The Arctic is now warming three times as fast as the global average, and faces an ongoing barrage of dangerous climate and environmental pollutants, Arctic Council experts warned at the start of their meetings in Reykjavik, Iceland this week. Black carbon, or soot, remains high on the list of concerns because of its negative effect on human health and because it accelerates the Arctic meltdown by darkening snow.
“Reducing black carbon and methane emissions is particularly important,” United States Secretary of State Anthony Blinken said Thursday during the council’s closing session. He added that the U.S. has cut black carbon emissions by 34 percent, the most of any Arctic Council member nation.
Iceland Minister for the Environment and Natural Resources Guðmundur Ingi Guðbrandsson also said black carbon pollution is accelerating the breakdown of the Arctic environment.
“Without action, we will soon reach a dangerous turning point and the Arctic as we know it will be gone by the end of the century,” he said.
Carbon dioxide drives the long-term warming in the region, but other types of poorly regulated pollution also threatens people who live in the Arctic and the ecosystems they rely on, council science and policy experts said during the biennial meeting of representatives from the nations and tribes on the council.
Growing Concern Over Plastics and ‘Forever Chemicals’
Updated reports from several of the council’s working groups highlighted black carbon from incomplete combustion of fossil fuels and plants as an increasing problem. But it also presents an opportunity, they said, noting that reducing black carbon quickly could help to significantly slow Arctic melting over the next 20 to 30 years.
Black carbon is part of a larger family of pollutants that includes methane and ozone. The heat-trapping effect of such short-lived climate pollutants don’t last long, but they have direct climate impacts, like darkening snow to make it melt faster, and pose a threat to human respiratory heath.
The council’s working group on human health also noted the growing threat to human health from the continued buildup of “persistent organic pollutants,” such as the chemical remnants of pesticides, pharmaceuticals and industrial solvents that disperse in the atmosphere and accumulate in the food chain.
The panel’s report to the council explains that sea ice loss, glacier retreat and shrinking snow cover release pollutants that have been frozen for decades or longer back into the environment.
Even though levels of some contaminants in the Arctic are decreasing, “some, including mercury and persistent organic pollutants continue to pose a threat to some wildlife and people, especially Arctic indigenous people through their diet,” Arctic scientists wrote in their summary for policymakers. Microplastics are also a growing concern and have been found in snow, sea ice, seawater, in ocean sediments and on beaches in the Arctic, prompting development of a monitoring plan.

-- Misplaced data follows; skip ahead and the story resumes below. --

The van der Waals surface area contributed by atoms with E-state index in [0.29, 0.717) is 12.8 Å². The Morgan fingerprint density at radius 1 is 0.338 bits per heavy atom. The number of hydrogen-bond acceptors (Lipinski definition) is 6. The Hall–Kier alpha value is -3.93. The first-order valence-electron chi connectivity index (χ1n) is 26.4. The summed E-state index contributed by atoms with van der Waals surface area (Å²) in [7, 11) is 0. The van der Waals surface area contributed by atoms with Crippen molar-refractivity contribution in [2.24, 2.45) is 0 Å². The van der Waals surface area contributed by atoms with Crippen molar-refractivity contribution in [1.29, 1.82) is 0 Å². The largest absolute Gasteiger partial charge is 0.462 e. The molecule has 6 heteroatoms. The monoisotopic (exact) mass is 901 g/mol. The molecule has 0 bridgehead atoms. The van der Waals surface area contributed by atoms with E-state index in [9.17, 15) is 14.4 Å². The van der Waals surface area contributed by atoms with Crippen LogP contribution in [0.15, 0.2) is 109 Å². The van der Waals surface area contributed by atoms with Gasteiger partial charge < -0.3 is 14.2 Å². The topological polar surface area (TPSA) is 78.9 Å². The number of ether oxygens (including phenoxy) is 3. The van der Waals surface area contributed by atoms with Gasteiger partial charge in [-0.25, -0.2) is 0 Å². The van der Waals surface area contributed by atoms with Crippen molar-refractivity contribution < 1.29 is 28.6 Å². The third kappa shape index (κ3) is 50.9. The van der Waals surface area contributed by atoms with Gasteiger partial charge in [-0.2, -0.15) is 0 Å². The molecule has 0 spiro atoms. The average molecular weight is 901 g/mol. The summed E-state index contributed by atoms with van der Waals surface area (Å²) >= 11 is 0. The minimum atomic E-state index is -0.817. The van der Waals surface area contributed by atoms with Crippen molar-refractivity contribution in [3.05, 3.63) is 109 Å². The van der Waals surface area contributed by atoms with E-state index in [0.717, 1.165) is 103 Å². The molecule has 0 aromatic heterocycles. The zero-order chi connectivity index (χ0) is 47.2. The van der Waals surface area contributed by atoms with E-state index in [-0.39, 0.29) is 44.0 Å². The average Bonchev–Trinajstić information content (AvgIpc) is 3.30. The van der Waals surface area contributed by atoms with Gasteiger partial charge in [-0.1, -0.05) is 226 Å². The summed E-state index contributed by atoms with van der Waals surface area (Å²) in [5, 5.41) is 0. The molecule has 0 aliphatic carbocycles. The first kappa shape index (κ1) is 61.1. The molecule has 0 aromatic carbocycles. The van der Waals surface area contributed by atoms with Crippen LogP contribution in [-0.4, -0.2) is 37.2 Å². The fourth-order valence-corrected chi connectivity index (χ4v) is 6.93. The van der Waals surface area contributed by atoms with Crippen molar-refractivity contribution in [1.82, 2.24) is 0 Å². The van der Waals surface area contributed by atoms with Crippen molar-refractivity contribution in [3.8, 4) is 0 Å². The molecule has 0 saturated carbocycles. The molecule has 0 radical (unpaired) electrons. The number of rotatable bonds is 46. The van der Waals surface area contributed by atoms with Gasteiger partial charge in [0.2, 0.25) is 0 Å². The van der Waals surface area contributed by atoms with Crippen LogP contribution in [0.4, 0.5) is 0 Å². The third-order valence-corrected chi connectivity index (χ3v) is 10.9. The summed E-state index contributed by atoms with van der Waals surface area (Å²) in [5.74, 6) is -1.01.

Much of the pollution in the Arctic drifts there from Europe, Asia and North America, but the region’s rapid warming increases the potential for local emissions of black carbon and other pollutants from wildfires. Those fires will flare up more often as lightning strikes increase, said Geological Survey of Denmark climate researcher Jason Box, describing some of the findings of the Arctic Monitoring and Assessment Programme, one of the council’s working groups.
“As the Arctic warms there is less snow, and with warmer summer temperatures, plants evaporate more moisture, so the surface is drier,” Box said. The warmer surface drives air upward, building thunderstorms with lighting strikes that ignite fires in the drying tundra and boreal forests. “Wildfire is increasing along with warming,” he said. In recent years, up to 5 percent of global carbon emissions can be traced to fires in the far north, he added.
The Arctic Council was established in 1996 under the Ottawa Declaration as a collaborative framework for governance of the High North by nations adjoining the Arctic Ocean and Arctic Indigenous peoples. Countries outside the Arctic but with interests in the region, such as China, hold observers status. High-level meetings are held every two years, with ongoing expert groups trying to keep up with the rapid changes in the region. This week, Russia assumes the chair of the council.
‘Footprints of Climate Change’
If there’s a bullseye of Arctic warming, it would be the islands of Svalbard, between Greenland and Norway. In recent years, the archipelago has been warming about six to seven times as fast as the global average, said glaciologist Heïdi Sevestre, who collected black carbon samples during a 450-kilometer ski traverse of Svalbard’s Spitsbergen Island that she completed just before the Arctic Council meeting.
Sevestre, director of outreach for the International Cryosphere Climate Initiative, teamed up with five other female scientists— Dorothée Vallot, Anne Elina Flink, Alia Khan, Nina Adjanin and Silje Smith-Johnsen—on the Climate Sentinels project to study the effects of black carbon on the icy island.
Along with snow sampling and other climate measurements, the scientists decided on a human-powered expedition to draw attention to the need for reducing the carbon footprint of climate research, which has been somewhat of a “taboo subject,” she said.